Retrenchment: process and reason

It happens that an employer is in financial trouble, has to develop strategies to limit losses, or has to deal with a drastic change in the market that disrupts the entire business. These are good examples of situations in which retrenchment may be necessary. In a nutshell, the substantive requirement is completely justified: one cannot draw blood from a stone if the business simply does not have enough funds. But the second aspect of a legal retrenchment is the procedural requirements. When a dispute arises over retrenchment, both substantive and procedural requirements are considered.

Substantive requirements (the facts)

In terms of Section 189 of the Labour Relations Act (LRA), there are specific criteria that employers must meet before layoffs begin. These criteria include:


  • Operational requirements: Employers must show that there are genuine operational reasons necessitating retrenchment. These may include economic factors such as a decrease in revenue, technological advances resulting in restructuring, or changes in market conditions.


  • Selection criteria: Employers must establish fair and objective criteria for selecting employees for layoffs. This may include factors such as, among others, skills, qualifications, or years of service. Discrimination based on factors such as race, gender or trade union membership is strictly prohibited.


  • Alternative measures: Employers should explore alternatives to layoffs, such as offering voluntary severance packages, implementing shorter working hours, or moving employees to other positions within the business.


Dealing with the substantive issues requires consideration and planning from employers. It is essential to assess the business’s financial situation, explore all available options, and ensure transparency and fairness throughout the process.



Procedural requirements

The procedural requirements with retrenchment refer to the steps that employers must follow when considering layoffs. Legislation sets out a detailed procedure that employers must follow, which includes:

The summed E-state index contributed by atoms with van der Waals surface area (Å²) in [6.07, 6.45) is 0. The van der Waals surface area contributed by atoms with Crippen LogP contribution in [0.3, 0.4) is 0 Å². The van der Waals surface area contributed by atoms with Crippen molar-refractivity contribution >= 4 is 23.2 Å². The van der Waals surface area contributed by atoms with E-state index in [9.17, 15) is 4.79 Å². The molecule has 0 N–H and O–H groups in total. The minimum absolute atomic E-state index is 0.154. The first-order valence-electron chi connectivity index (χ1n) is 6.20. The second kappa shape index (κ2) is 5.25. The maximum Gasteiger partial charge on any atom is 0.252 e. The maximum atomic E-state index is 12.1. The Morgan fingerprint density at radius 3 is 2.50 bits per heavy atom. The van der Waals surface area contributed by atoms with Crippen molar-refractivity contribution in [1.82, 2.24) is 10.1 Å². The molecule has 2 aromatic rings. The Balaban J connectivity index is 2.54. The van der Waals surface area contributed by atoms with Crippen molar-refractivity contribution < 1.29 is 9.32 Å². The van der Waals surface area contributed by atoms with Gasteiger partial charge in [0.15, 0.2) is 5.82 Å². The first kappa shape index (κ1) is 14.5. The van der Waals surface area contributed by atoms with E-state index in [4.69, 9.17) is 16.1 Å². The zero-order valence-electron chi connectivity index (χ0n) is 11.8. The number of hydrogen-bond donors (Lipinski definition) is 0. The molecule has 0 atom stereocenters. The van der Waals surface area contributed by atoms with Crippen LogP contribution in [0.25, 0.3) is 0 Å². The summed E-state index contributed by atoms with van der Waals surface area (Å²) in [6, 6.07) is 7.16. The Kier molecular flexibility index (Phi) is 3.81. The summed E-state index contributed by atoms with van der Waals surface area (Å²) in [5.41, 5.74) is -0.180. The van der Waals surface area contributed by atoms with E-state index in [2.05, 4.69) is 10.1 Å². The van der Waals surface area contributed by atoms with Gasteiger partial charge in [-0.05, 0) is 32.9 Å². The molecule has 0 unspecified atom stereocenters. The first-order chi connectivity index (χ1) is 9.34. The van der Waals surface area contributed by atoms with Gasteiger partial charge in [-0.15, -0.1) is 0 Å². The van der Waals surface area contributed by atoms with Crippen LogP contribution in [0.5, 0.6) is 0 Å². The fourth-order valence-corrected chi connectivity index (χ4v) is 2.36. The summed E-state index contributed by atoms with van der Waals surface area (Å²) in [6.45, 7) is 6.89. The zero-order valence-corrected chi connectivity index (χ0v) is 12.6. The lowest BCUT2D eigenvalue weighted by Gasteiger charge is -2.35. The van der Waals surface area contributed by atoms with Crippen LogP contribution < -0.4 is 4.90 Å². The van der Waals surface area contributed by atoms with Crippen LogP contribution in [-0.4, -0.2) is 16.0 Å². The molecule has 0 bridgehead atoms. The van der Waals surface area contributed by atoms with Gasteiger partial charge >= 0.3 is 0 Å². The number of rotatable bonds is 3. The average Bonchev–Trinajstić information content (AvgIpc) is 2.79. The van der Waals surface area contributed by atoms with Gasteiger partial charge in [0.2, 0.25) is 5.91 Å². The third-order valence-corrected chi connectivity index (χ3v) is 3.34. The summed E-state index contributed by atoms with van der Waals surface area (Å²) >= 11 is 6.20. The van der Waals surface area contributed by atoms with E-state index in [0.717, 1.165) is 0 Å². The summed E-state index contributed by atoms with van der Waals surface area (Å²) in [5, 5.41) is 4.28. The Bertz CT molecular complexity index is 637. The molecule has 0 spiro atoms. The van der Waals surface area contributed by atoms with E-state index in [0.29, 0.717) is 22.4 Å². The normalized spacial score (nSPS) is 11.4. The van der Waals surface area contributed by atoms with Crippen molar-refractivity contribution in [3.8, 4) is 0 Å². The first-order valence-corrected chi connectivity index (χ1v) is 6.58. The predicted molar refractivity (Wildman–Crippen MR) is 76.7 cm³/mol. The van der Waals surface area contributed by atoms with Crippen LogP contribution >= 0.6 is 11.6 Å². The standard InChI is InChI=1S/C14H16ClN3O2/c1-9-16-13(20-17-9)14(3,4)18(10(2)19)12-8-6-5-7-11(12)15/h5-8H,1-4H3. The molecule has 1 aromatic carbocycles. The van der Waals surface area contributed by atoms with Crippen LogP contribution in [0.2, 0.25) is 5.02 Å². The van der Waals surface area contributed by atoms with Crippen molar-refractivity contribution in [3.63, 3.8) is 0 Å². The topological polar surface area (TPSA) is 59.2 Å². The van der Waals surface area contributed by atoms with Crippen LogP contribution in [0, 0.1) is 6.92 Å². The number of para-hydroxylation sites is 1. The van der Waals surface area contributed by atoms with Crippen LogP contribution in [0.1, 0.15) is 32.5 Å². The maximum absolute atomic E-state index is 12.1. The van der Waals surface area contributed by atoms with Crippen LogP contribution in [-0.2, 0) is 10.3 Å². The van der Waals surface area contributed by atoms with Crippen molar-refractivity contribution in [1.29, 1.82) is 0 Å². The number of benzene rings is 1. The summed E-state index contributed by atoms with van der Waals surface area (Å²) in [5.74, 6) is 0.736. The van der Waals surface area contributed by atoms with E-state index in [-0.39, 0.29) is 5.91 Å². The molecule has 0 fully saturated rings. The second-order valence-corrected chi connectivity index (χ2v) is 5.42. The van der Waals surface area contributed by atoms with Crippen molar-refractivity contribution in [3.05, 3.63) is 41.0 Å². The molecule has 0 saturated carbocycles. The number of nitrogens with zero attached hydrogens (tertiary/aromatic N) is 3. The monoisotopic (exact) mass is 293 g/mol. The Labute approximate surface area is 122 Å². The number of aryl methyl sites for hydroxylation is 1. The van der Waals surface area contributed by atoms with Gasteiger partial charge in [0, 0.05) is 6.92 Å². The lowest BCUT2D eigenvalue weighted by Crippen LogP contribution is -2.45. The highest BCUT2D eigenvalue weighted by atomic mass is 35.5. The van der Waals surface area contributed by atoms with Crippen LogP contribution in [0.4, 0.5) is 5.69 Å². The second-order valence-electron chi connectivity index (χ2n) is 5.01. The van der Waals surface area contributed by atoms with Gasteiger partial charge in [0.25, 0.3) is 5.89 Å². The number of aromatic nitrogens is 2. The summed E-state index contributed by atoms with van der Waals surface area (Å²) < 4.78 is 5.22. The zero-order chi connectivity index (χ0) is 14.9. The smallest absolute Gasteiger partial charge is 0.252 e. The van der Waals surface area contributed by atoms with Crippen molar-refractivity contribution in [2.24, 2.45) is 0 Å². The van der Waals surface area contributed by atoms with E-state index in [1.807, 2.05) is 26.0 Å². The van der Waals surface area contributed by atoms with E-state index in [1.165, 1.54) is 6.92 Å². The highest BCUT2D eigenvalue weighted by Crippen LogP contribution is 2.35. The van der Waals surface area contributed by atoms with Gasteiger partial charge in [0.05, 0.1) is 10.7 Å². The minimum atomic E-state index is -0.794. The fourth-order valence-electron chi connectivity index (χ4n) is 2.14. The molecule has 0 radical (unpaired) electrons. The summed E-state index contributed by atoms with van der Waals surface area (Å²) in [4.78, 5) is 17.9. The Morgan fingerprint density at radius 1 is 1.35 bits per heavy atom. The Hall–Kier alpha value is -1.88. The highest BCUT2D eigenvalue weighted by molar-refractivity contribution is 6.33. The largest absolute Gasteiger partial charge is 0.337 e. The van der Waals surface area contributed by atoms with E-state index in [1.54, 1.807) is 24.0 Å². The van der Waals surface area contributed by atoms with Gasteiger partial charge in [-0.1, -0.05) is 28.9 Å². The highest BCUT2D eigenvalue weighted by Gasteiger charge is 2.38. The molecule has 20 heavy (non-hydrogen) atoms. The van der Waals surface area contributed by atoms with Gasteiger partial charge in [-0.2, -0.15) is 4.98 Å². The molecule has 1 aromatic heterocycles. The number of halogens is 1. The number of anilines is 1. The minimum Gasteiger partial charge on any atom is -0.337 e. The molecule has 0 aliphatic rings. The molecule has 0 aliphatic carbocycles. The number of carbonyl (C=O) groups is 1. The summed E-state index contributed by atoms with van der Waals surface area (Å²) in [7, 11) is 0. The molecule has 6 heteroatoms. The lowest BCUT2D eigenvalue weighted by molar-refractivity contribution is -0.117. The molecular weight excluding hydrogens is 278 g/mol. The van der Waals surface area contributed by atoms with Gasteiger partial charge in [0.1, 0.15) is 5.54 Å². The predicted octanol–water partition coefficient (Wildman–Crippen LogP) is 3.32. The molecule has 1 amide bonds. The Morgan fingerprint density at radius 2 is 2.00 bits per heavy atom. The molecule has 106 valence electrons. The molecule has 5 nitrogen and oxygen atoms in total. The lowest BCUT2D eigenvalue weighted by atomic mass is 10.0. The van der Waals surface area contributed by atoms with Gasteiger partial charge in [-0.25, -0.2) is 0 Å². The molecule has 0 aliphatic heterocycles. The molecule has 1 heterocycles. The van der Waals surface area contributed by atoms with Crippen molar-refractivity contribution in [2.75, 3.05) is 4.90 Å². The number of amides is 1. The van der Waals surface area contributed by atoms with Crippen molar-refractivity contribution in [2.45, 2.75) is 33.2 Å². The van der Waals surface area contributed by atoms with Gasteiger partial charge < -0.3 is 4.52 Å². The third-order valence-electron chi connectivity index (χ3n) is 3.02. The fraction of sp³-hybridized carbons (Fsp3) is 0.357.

• Notice and consultation: Employers must notify the affected employees and relevant trade unions or employee representatives of the proposed layoffs. This notice must include, among other things, the reasons for layoffs, the number of employees involved, and the expected timeline.


  • Consultation process: Employers must engage in a meaningful consultation process with affected employees and their representatives. This entails that relevant information is provided, alternative measures are considered and that there is sufficient time for discussions.


  • Joint decision-making: Employers and employee representatives are encouraged, where possible, to engage in joint decision-making regarding the retrenchment process. This may include: negotiating severance packages, investigating relocation opportunities, identifying training and other support for affected employees, and so on.


  • Notice and severance packages: Employers must notify the affected employees in writing of the layoff, as well as provide severance packages in accordance with the Basic Conditions of Employment Act. The notice period and severance packages are determined based on the employee’s years of service: one week’s wages for each completed year of service.
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By following the prescribed procedural steps, employers can ensure that they comply with legislation and reduce the risk of disputes. Effective communication, transparency and empathy are essential components of the procedural aspect of layoffs. Retrenchment is a complex and challenging process for both employers and employees. By understanding and addressing both the substantive and procedural issues set out in Section 189 of the LRA, employers can deal with retrenchment in a fair and responsible manner.


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